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This Book Is Mein Now

, , , , | Working | July 5, 2021

When I’m thirteen, my family is on a trip together and we stop at a small village for lunch and some fresh air. My whole family is ethnically Chinese, and this whole village only has white people in it.

As we are strolling through town, my seventeen-year-old spots an old books shop and decides to take a look inside. I follow her in. As we enter, the bookshop owner looks up and just stares at us. He’s a bald old man that looks like the exact image of an “old, white academic.”

My cousin immediately spots a book she wants to read and pounces on it. I stand beside her and browse the bookshelf. It’s full of Nazi stuff, which my cousin is interested in. She does history in school and is really disappointed that finding surviving Nazi literature is difficult back home, so she is really excited to find their books, especially translated versions.

She reads it for five minutes or so before the bookshop owner comes up to us. He still hasn’t stopped staring.

Owner: “Are you enjoying that book, miss?”

Cousin: “Yes, I am. How much is it?”

Owner: “For you, sixteen pounds.”

My cousin nods and pulls out her wallet.

Owner: “Where are you from?”

Cousin: “Singapore.”

She passes him the bills, but when he takes them, he holds her hand for a very long time.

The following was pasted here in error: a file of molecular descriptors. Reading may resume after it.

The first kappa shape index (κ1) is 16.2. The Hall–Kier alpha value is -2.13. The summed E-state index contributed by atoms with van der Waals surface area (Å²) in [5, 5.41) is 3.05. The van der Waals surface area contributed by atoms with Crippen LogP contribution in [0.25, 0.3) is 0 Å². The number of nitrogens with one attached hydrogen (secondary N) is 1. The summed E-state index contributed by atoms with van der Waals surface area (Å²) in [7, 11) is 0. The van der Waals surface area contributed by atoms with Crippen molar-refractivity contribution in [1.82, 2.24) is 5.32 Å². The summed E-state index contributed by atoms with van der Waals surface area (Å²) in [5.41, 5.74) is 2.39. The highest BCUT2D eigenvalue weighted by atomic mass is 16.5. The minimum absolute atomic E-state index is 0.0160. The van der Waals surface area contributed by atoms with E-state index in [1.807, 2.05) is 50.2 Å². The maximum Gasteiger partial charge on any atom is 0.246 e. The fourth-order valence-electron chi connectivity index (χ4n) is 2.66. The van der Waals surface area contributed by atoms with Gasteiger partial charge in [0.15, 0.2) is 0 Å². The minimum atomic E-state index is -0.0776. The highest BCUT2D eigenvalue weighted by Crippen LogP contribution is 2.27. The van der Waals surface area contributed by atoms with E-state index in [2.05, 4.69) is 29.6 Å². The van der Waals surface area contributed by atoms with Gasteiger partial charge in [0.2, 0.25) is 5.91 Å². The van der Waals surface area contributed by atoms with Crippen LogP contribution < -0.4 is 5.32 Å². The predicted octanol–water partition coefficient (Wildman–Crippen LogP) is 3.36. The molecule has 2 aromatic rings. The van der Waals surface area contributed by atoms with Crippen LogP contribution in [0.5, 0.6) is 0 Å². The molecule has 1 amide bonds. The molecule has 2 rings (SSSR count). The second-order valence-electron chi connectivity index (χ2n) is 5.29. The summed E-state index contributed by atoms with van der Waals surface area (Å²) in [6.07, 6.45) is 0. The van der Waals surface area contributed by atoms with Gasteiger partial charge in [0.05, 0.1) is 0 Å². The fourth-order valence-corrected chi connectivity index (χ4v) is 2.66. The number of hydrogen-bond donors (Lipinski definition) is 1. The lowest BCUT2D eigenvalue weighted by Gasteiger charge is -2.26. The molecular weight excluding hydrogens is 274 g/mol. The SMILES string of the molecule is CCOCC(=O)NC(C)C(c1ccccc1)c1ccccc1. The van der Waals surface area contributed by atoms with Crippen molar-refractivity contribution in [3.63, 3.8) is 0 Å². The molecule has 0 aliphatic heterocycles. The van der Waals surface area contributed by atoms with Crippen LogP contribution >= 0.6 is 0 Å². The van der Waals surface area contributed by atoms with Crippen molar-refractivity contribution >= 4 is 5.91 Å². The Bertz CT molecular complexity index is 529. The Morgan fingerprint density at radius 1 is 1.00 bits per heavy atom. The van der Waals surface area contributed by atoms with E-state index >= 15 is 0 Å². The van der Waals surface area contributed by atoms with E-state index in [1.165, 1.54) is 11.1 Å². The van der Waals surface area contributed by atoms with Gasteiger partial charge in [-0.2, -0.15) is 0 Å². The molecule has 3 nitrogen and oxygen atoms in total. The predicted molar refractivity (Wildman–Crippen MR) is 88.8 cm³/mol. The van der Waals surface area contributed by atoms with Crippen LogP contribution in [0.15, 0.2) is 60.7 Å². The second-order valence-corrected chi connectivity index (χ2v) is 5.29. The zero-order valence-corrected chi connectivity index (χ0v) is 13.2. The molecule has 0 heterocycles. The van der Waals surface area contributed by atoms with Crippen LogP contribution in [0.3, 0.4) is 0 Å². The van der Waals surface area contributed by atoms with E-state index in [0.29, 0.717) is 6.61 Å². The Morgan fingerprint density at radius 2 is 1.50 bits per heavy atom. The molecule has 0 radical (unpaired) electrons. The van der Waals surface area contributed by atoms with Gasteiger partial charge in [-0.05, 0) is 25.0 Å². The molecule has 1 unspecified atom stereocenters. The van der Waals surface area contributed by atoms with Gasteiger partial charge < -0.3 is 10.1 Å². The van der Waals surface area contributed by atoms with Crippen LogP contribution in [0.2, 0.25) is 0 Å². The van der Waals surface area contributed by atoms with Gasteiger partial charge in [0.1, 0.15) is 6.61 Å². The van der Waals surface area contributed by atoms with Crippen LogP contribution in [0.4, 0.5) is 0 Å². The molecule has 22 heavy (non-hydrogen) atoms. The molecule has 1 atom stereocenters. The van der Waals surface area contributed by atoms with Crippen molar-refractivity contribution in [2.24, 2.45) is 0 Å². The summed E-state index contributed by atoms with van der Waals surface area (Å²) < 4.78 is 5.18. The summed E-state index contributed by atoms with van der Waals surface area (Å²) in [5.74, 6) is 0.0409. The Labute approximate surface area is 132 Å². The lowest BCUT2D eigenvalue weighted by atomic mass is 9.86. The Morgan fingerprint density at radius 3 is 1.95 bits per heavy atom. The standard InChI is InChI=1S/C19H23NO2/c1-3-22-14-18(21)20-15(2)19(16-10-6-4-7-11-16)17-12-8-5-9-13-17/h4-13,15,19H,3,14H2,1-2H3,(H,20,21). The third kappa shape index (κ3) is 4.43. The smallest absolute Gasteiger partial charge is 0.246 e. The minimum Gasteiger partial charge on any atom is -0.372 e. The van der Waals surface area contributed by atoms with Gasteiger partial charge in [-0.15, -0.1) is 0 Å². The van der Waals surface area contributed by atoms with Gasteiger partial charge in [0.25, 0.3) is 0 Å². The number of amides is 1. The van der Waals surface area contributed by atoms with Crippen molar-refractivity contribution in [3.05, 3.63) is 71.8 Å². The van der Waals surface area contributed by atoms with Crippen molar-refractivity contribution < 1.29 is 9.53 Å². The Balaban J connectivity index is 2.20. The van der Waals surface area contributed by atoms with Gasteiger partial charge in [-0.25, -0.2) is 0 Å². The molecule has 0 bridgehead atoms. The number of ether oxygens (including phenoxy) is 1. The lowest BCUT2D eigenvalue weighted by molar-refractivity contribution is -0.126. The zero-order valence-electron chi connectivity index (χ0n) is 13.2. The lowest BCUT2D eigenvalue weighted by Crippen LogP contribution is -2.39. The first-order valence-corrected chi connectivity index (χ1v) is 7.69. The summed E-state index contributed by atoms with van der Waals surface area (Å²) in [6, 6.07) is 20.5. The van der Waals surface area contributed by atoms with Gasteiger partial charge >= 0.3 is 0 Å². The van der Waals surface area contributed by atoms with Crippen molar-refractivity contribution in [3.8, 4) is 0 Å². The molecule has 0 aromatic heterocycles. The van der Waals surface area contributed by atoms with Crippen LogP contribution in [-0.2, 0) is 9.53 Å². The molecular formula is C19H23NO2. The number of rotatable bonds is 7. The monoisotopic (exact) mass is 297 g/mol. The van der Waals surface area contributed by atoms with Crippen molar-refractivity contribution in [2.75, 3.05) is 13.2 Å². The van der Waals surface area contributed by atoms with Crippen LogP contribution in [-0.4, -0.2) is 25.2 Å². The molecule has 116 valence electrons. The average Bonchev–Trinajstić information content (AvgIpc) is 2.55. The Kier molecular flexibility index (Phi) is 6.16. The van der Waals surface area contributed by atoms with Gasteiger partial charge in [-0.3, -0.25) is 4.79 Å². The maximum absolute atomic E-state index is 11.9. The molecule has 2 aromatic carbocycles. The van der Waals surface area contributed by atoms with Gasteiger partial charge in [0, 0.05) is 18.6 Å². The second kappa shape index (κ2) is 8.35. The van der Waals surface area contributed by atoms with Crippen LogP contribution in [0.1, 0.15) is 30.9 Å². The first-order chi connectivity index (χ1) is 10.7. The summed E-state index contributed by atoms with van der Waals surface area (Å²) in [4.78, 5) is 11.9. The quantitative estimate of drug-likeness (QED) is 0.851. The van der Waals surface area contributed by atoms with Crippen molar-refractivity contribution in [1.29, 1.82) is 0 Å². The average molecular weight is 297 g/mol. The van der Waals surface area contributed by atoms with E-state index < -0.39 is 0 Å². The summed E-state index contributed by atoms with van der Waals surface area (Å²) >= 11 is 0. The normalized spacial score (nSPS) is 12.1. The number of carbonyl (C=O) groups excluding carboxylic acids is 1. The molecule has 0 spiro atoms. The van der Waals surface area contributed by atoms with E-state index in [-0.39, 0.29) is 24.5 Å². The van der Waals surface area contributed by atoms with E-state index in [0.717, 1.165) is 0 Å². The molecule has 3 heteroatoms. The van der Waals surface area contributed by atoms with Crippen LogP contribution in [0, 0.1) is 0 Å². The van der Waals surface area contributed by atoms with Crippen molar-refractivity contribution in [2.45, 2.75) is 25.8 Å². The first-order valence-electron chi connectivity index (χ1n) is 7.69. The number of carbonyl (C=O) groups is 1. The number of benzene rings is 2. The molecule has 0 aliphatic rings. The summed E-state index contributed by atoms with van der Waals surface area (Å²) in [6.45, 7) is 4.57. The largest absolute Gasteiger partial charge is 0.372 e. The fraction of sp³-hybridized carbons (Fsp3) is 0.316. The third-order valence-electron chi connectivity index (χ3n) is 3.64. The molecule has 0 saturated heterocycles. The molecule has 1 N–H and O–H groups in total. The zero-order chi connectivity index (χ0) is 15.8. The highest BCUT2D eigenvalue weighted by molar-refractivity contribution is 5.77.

Owner: “Ah. China. It’s good that you’re learning a second language.”

Cousin: “Singapore isn’t in China. And English is my first language.”

Owner: “Of course.”

He is still holding her hand and staring right into her eyes. My cousin pulls her hands away, placing the money on a nearby table.

Cousin: “Uh, [My Name]. I think it’s time to go now.”

Me: “Okay.”

Owner: “No, please, stay. I’ve never met someone from China before.”

He reached out and tried to grab her as he said that. My cousin turned white as a sheet and batted his hand away with her book, grabbed my wrist with her other hand, and practically ran out of the shop.

There has to be some irony in a Chinese female using a Nazi book to defend herself against a racist creep, but at that point, we were too busy running for our lives to notice it.

We found my dad and aunt, and my cousin quickly filled them in and demanded that we get in the car and leave ASAP. My dad looked like he wanted to punch the bookshop owner’s teeth out, but my aunt had the car keys and overruled him, so we all piled in and hightail it out of there.

It was only an hour later that I realised that I was still holding the book I was reading before our hasty retreat, but my aunt and cousin were adamant that we were never stepping foot within a twenty-mile radius of that village ever again, so I wound up keeping the book.

And that’s how I stole my copy of “Mein Kampf.”

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